Microsoft licensing can be complex but knowing where to find the actual licence terms is the first step in understanding the rules you need to comply with.
The licence terms which apply to the software you have purchased depend on how you purchased the software.
If you acquired the licence as a Full Packaged Product (FPP), which is essentially retail boxed product, then a document known as the Microsoft Software Licence Terms (MSLT), formerly known as the an End User Licence Agreement (EULA) will apply. Those licence terms appear as part of the installation process but in many cases they can also be viewed and downloaded from the following Microsoft website:
Each product, each Version of a product and in some cases each Edition will each have its own MSLT which contain its own product specific licence terms.
If you acquired the licence as an Original Equipment Manufacturer (OEM) licence, then the licence terms are likley to be different from the FPP licence terms but once again they can be accessed at the same URL as above.
If you have acquired the software licence through a Microsoft Volume Licence Agreement (which is typically the case for most organisations then the licence terms which apply to your usage are found in a document called the Product Use Rights (referred to as the PUR). The Product Use rights contains the licence terms for all Microsoft software available through Microsoft Volume Licensing. A new version of the Product Use Rights is released every 3 months as a general rule. That document, and archived copies of previous versions can be accessed from the following Microsoft URL:
You will also see another document available on this same URL called the Product List which contains other relevant licensing information.
So together with the actual Volume Licence Agreement contract itself, these two documents contain all the actual licence terms and conditions that your organisation will need to adhere to. But as I have pointed out above, these terms ONLY apply to software licenses acquired through a Microsoft Volume Licence Agreement. For FPP and OEM licenses, you will need to refer to the relevant MSLT or EULA document.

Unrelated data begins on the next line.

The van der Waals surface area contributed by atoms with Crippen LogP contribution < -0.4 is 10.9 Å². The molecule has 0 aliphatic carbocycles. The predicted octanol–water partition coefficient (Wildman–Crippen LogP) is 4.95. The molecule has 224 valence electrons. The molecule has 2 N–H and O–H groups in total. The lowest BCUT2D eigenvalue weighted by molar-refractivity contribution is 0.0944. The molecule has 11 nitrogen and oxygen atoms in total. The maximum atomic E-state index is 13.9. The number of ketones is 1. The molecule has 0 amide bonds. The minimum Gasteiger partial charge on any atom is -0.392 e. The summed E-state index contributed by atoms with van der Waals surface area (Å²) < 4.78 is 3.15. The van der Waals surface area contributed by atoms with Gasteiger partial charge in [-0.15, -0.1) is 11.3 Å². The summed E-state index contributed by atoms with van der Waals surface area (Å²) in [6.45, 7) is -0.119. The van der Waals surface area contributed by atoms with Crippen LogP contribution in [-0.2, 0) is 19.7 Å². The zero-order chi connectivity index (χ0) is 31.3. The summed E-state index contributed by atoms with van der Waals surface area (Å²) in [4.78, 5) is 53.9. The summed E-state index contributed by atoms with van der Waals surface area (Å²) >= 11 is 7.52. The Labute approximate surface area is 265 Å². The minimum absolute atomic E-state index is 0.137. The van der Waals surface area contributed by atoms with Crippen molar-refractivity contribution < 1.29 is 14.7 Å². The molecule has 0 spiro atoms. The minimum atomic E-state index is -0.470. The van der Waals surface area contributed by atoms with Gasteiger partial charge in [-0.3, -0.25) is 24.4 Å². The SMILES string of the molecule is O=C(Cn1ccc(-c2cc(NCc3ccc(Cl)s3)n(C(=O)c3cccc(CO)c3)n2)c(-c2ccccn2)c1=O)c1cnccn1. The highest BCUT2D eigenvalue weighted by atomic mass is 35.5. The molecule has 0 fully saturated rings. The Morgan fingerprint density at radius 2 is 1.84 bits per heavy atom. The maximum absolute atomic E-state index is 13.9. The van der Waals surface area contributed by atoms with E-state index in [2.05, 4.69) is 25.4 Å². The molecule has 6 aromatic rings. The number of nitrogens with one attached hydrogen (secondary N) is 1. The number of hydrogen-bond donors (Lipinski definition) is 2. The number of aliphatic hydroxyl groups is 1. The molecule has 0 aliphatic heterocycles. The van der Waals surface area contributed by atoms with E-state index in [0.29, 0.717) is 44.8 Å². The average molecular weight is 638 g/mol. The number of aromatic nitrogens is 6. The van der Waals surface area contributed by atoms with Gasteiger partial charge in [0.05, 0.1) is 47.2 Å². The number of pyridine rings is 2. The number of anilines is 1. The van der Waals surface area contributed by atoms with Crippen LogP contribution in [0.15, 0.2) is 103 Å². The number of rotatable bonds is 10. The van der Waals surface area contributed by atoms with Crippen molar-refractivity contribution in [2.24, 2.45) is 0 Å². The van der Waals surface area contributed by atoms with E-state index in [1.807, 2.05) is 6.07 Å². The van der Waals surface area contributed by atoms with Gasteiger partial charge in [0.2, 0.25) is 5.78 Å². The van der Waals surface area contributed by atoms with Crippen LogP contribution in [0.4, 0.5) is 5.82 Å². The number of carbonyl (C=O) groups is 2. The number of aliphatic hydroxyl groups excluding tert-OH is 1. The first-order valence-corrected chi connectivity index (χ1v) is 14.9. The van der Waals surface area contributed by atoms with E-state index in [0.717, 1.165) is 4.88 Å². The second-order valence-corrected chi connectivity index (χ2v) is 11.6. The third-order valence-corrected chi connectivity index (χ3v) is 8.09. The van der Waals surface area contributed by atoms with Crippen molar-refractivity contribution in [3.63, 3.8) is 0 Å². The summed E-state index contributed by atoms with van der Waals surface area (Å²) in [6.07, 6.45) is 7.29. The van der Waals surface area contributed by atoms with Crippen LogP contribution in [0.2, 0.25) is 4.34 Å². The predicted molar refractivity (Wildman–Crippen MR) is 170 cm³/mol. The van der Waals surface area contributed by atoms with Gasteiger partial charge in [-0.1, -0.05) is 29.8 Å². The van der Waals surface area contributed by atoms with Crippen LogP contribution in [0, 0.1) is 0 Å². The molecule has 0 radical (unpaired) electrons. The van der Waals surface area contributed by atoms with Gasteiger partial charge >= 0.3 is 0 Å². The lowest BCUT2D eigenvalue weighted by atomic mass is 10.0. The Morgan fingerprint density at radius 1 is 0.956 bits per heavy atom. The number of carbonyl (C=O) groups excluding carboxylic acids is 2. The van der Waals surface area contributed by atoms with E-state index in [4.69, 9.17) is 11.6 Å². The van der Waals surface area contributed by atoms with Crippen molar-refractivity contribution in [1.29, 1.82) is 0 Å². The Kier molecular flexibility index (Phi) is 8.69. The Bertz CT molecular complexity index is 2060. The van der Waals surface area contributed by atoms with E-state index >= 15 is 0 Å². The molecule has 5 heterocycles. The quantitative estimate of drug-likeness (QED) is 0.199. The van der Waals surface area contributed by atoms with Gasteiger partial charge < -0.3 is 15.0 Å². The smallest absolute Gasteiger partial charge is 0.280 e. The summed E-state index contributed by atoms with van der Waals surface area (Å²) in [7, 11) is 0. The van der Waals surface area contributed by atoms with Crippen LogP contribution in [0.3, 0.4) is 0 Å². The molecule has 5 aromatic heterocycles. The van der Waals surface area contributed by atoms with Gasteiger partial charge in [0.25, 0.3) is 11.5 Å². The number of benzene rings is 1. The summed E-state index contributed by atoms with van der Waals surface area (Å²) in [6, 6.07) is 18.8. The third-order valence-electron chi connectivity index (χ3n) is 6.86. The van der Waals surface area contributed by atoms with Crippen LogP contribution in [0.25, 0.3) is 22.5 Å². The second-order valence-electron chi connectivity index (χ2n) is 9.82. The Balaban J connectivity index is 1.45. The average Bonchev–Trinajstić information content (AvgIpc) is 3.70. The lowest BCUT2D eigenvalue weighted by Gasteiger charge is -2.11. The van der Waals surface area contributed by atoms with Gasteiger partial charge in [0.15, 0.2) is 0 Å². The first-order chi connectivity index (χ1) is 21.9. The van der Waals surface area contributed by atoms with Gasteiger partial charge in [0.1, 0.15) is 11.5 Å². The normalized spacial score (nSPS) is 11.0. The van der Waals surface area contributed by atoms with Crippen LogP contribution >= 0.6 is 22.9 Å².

In answer to your question about Exchange Server:
Exchange Server, like many other Microsoft Server products (but not all) is licensed under the Server + CAL licensing model. In basic terms, a Server licence is required to install the Server software itself and then a Client Access Licence (CAL) is required for each User or Device that accesses the software (directly or indirectly).
Without going into too much detail, each device or each user which accesses the Exchange Server requires a CAL. You can assign each user a User CAL, or each device a Device CAL, or a combination of the two. A device which has a Device CAL assigned to it can be used to access the Exchange Server Software by any User. A user who has a User CAL assigned to them can access the Exchange Server software from any device.
From a licensing perspective it does not matter how many mailboxes the Exchange Server has. i.e. You can setup as many mailboxes as you like however any User or Device which is accessing those mailboxes will need a CAL.
As an example:
If you have a company with 5 users but need 100 mailboxes, then you will need 5 User CALs (or you can alternatively acquire CALs for the devices they use) as you only have 5 users who are accessing the Exchange Server sofwtare.
If you have a company with 5 mailboxes, but which are shared by 100 employees, then you will need 100 User CALs (or alternatively you could acquire Device CALs for the devices they are using) as you have 100 users who are accessing the Exchange Server software.
If you need any further clarification let me know. I hope that all helps!